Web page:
Fondest memory: December 1st is national holiday so it's a non-working day. Many people go to the Arch of Triumph where the military parade is going under it, on the long 2km boulevard from Casa Presei to Piata Victoriei.
Check out the picture set, the blond smiling woman is Elena Udrea, a young (she's my age) politian in close relation with the current president of Romania. Next year (2008) we will have elections so it's an opportunity to increase popularity by taking pictures with people :)
Bucharest’s old town near Unrii square is currently partly under reconstruction. A fair few streets are open and look like archeological digs. You notice that this is a tourist hot spot as there are explanation signs of the sights.
I'm sure that it will be lovely once everything is in order again.
In the last years of the Ceausescus' reign, the southern section of Bucharest around Piata Unirii was designed to create the new civic centre.
You can find many big fountains in this square, which are an embellishment
Former servants and agriculture workers for the Romanian landowners, gypsies have been recognised civil rights in the 1920’s, to be soon afterwards persecuted by the Nazis in the 1940’s and to have their savings (materialised in small golden coins) confiscated by the communists in the 1950’s and 60’s.
Land expropriation meant gypsies had much less working opportunities in the countryside, so they flew to the cities. Nowadays, gypsies account for a fairly large proportion of Bucharest inhabitants. They usually live in the ill-famed suburbs in southern part of the city (Rahova, Ferentari) and North to Gara de Nord in Basarab – Crangasi neighbourhoods. The can also be found living in central areas, especially in the historic centre, where they moved once owners were forced to leave their homes in the 1950’s.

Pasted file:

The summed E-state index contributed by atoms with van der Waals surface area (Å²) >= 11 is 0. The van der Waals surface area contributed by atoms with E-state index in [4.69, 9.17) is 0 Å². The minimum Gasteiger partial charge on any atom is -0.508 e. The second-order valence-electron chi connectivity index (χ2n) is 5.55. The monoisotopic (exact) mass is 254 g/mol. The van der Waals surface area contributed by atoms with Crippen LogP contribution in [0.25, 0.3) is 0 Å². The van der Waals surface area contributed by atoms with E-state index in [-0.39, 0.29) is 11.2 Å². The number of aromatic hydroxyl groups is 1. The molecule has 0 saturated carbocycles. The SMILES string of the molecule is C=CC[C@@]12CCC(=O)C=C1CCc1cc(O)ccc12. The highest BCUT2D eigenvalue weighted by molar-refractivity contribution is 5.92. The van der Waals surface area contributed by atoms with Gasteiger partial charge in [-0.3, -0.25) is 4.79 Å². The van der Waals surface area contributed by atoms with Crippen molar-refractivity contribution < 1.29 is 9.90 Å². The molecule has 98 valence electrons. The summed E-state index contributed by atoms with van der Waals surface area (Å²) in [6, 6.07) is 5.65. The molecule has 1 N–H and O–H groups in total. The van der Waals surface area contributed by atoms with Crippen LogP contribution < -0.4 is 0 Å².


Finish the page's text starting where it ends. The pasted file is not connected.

Fondest memory: Despite of prejudices, they are usually friendly and open. However, be aware that buying something on the streets when (insistently) offered a product or service usually leads to either being robbed or tricked.
Endless quarter of concrete blocks of flats, dozens of blocks built after the same plans all over the country.
Fondest memory: A reflection of the communist times, when once-farmers living in the countryside have been stimulated to move to large cities to help the “communist industrial development” of the country. From the point of view of the cities development, this meant that industrial parks were erected despite of pollution they caused, urban population increased rapidly to serve as workforce and replace the “old social order” and bourgeoisie-predominant population.
This is how entire dormitory quarters have appeared in the ‘60s and ‘70s, characterised by the 50sqm apartments built in matches-box like blocks. However, as time passed by, and following the earthquakes in 1977 and 1984, the construction standards and the rooms’ surface allowed to the working class living in these blocks have increased significantly (70sqm standard 2 rooms flat), while on the other hand, the dimensions of the blocks’ windows have continuously decreased, to make flats warmer during savings-driven heating shortages in winter time.